Reports that the US president regretted escalating the trade war with China have been misinterpreted, according to the White House.
Donald Trump had earlier responded "Sure, why not?" when asked whether he had second thoughts about the move.
The White House said Mr Trump's answer was "misinterpreted… He regrets not raising the tariffs higher."
On Friday, Mr Trump raised tariffs on Chinese imports, hours after China unveiled plans to increase US duties.
The move was the latest salvo in a bitter tit-for-tat war which has seen the US impose tariffs on more than $250bn (£204bn) of Chinese goods.
In reaction, China has put tariffs on almost all US goods imported into the country.
The seeds of the trade war were planted during Mr Trump's 2016 presidential campaign, when he accused Beijing of "raping" US workers.
Mr Trump's admission to having second thoughts over China appeared to be a rare conciliatory statement from a US president who has until now been unwavering over his plans to protect US jobs and redress what he has said are unfair trade deals previously agreed with China.
The US president was speaking at the G7 summit in France, in response to a question from a reporter.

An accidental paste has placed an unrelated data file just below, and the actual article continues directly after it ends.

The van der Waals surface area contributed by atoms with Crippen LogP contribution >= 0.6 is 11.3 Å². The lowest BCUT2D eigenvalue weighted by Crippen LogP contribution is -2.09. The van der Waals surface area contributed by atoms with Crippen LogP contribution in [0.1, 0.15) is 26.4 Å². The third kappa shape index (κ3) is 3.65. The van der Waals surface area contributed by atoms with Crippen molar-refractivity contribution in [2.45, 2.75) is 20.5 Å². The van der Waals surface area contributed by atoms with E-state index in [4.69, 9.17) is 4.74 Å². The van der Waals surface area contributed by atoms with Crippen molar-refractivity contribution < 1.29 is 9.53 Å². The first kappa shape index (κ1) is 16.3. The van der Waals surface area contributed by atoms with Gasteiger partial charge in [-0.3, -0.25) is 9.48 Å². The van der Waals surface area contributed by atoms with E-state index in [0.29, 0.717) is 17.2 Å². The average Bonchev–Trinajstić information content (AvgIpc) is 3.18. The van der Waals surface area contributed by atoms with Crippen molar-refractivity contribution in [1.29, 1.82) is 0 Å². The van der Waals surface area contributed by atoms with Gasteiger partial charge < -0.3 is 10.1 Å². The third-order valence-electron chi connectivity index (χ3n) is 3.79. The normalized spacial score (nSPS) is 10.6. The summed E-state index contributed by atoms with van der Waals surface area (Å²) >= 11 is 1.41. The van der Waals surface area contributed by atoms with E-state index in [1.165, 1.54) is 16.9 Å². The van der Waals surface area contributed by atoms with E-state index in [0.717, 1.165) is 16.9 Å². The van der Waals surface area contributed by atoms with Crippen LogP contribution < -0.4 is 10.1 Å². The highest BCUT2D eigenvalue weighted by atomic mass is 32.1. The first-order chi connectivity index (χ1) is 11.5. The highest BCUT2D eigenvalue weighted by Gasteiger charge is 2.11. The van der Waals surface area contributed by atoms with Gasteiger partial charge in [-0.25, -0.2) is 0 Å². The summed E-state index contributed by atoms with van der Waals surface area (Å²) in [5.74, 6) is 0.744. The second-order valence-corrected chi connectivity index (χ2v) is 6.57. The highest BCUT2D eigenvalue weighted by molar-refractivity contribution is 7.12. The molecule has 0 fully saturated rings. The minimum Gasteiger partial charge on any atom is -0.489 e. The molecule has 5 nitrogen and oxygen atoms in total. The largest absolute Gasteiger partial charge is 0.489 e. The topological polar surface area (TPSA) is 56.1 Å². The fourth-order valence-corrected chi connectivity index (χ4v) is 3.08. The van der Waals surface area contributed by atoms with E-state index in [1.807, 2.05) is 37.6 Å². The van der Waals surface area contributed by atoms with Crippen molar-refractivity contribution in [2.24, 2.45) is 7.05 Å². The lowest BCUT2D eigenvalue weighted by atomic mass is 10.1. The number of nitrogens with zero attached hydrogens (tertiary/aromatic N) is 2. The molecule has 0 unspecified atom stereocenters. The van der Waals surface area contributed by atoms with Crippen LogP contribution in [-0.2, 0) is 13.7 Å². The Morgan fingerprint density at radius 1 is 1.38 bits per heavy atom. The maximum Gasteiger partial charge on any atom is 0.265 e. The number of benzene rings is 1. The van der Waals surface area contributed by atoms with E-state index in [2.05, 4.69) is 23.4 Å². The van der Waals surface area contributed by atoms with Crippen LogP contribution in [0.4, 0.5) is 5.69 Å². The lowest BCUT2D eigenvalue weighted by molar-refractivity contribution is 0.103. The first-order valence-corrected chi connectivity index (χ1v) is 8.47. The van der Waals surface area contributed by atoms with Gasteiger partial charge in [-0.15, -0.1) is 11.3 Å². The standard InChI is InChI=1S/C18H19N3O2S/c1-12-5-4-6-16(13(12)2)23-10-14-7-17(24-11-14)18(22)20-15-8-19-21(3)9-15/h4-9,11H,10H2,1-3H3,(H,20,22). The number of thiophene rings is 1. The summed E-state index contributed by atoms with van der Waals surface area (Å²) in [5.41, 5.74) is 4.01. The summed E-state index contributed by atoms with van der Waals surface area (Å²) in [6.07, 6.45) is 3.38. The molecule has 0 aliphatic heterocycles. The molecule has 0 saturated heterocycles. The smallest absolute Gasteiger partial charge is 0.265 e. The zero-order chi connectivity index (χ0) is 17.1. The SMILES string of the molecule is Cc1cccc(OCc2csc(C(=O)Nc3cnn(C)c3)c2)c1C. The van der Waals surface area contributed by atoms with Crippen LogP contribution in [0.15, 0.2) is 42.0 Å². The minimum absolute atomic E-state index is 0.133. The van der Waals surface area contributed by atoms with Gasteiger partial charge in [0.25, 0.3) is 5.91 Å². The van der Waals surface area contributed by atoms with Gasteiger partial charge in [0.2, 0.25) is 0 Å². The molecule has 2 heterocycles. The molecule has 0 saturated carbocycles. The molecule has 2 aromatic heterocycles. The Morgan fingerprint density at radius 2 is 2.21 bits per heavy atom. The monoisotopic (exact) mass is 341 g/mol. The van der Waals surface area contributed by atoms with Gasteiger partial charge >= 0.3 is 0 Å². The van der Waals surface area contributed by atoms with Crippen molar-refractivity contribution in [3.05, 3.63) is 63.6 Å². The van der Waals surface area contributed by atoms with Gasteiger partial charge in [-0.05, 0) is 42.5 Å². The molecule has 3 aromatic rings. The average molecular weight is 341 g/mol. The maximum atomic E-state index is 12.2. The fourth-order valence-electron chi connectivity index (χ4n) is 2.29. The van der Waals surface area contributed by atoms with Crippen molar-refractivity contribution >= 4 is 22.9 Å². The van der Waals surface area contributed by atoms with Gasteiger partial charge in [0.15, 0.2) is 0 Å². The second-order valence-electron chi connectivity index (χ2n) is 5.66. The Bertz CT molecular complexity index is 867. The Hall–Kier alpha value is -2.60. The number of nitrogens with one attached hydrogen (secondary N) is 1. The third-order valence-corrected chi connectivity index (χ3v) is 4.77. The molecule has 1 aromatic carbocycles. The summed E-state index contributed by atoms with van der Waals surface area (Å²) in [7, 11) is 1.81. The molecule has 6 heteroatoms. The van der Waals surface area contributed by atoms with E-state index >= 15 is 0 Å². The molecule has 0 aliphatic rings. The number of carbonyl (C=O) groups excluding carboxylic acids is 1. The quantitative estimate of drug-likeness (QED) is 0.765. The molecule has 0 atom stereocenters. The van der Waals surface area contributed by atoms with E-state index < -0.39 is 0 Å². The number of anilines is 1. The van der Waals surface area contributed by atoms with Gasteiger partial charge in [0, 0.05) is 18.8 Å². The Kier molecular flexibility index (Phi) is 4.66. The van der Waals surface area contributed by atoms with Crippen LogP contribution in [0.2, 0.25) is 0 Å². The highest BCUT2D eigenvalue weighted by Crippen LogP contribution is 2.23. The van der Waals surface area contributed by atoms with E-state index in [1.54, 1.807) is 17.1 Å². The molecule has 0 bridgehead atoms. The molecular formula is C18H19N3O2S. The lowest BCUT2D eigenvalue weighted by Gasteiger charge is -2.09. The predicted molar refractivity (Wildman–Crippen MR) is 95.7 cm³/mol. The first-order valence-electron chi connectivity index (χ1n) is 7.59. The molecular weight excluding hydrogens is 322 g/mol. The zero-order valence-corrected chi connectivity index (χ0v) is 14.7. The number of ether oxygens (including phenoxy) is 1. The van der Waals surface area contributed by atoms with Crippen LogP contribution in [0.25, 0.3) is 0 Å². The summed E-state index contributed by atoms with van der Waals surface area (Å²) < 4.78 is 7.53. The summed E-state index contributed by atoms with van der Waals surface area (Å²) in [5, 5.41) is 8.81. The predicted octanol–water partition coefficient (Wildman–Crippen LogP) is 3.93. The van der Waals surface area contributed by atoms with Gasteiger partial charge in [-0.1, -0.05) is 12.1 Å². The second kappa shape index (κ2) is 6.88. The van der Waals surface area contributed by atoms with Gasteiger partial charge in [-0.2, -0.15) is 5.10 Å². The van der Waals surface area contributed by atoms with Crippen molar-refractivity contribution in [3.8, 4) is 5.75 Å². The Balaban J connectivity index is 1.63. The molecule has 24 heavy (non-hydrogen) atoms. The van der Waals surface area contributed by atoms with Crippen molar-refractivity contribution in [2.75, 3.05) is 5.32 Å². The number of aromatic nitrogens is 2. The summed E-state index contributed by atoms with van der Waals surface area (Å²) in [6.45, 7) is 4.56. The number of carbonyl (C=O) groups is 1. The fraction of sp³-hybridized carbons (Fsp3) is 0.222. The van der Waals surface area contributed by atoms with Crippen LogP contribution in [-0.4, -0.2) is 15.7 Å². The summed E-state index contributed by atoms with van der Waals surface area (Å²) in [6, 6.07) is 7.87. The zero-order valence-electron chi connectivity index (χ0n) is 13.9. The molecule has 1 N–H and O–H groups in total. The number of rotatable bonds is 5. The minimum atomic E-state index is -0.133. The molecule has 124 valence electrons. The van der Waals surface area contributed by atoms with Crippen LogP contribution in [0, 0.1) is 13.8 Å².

When asked by a second reporter if he had second thoughts about escalating the trade war with China, Mr Trump responded: "Might as well. Might as well… I have second thoughts about everything."
White House spokeswoman Stephanie Grisham said: "His answer has been greatly misinterpreted. President Trump responded in the affirmative – because he regrets not raising the tariffs higher."
- Trump escalates China trade war with tariff hikes
- Trump: UK is losing the 'anchor round its ankle'
- US-China trade war: 'We're all paying for this'
- US-China trade war in 300 words
On Friday, the president had said he planned to order US firms working in China to move their operations back to the US. It is unclear how Mr Trump could force firms to comply.
Asked on Sunday if he would declare a national emergency over the issue, the US president said: "I have no plan right now. Actually, we're getting along very well with China right now. We're talking. I think they want to make a deal much more than I do."
Separately at the G7, the US and Japan said they had agreed the bulk of a trade deal, covering agriculture, industrial tariffs and digital trade. Car tariffs would remain unchanged, in the agreement which is due to be signed next month.
Mr Trump said Japan had agreed to buy corn that US farmers had been left with due to the tariffs imposed by China.